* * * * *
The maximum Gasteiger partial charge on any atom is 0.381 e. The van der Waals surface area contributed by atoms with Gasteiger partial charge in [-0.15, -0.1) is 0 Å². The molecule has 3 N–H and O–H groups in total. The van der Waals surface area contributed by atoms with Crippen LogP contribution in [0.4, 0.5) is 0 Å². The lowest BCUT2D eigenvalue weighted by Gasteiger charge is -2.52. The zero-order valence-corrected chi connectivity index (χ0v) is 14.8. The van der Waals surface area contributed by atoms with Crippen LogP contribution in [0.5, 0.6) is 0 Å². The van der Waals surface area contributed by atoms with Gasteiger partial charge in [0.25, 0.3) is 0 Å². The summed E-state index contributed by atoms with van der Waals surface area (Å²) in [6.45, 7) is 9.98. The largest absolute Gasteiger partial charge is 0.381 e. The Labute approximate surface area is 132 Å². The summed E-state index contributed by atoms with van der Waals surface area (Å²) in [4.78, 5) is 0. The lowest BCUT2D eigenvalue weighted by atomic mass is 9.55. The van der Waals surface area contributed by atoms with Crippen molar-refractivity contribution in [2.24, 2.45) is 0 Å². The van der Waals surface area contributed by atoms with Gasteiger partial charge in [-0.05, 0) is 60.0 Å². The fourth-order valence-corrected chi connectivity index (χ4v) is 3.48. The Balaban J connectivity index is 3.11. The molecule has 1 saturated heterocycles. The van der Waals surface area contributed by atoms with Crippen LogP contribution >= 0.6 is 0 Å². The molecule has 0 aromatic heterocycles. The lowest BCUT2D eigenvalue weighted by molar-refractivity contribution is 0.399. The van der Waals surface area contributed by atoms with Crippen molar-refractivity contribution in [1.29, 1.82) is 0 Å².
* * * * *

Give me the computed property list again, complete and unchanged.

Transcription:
The maximum Gasteiger partial charge on any atom is 0.381 e. The van der Waals surface area contributed by atoms with Gasteiger partial charge in [-0.15, -0.1) is 0 Å². The molecule has 3 N–H and O–H groups in total. The van der Waals surface area contributed by atoms with Crippen LogP contribution in [0.4, 0.5) is 0 Å². The lowest BCUT2D eigenvalue weighted by Gasteiger charge is -2.52. The zero-order valence-corrected chi connectivity index (χ0v) is 14.8. The van der Waals surface area contributed by atoms with Crippen LogP contribution in [0.5, 0.6) is 0 Å². The van der Waals surface area contributed by atoms with Gasteiger partial charge in [0.25, 0.3) is 0 Å². The summed E-state index contributed by atoms with van der Waals surface area (Å²) in [6.45, 7) is 9.98. The largest absolute Gasteiger partial charge is 0.381 e. The Labute approximate surface area is 132 Å². The summed E-state index contributed by atoms with van der Waals surface area (Å²) in [4.78, 5) is 0. The lowest BCUT2D eigenvalue weighted by atomic mass is 9.55. The van der Waals surface area contributed by atoms with Crippen molar-refractivity contribution in [2.24, 2.45) is 0 Å². The van der Waals surface area contributed by atoms with Gasteiger partial charge in [-0.05, 0) is 60.0 Å². The fourth-order valence-corrected chi connectivity index (χ4v) is 3.48. The Balaban J connectivity index is 3.11. The molecule has 1 saturated heterocycles. The van der Waals surface area contributed by atoms with Crippen LogP contribution >= 0.6 is 0 Å². The molecule has 0 aromatic heterocycles. The lowest BCUT2D eigenvalue weighted by molar-refractivity contribution is 0.399. The van der Waals surface area contributed by atoms with Crippen molar-refractivity contribution in [1.29, 1.82) is 0 Å².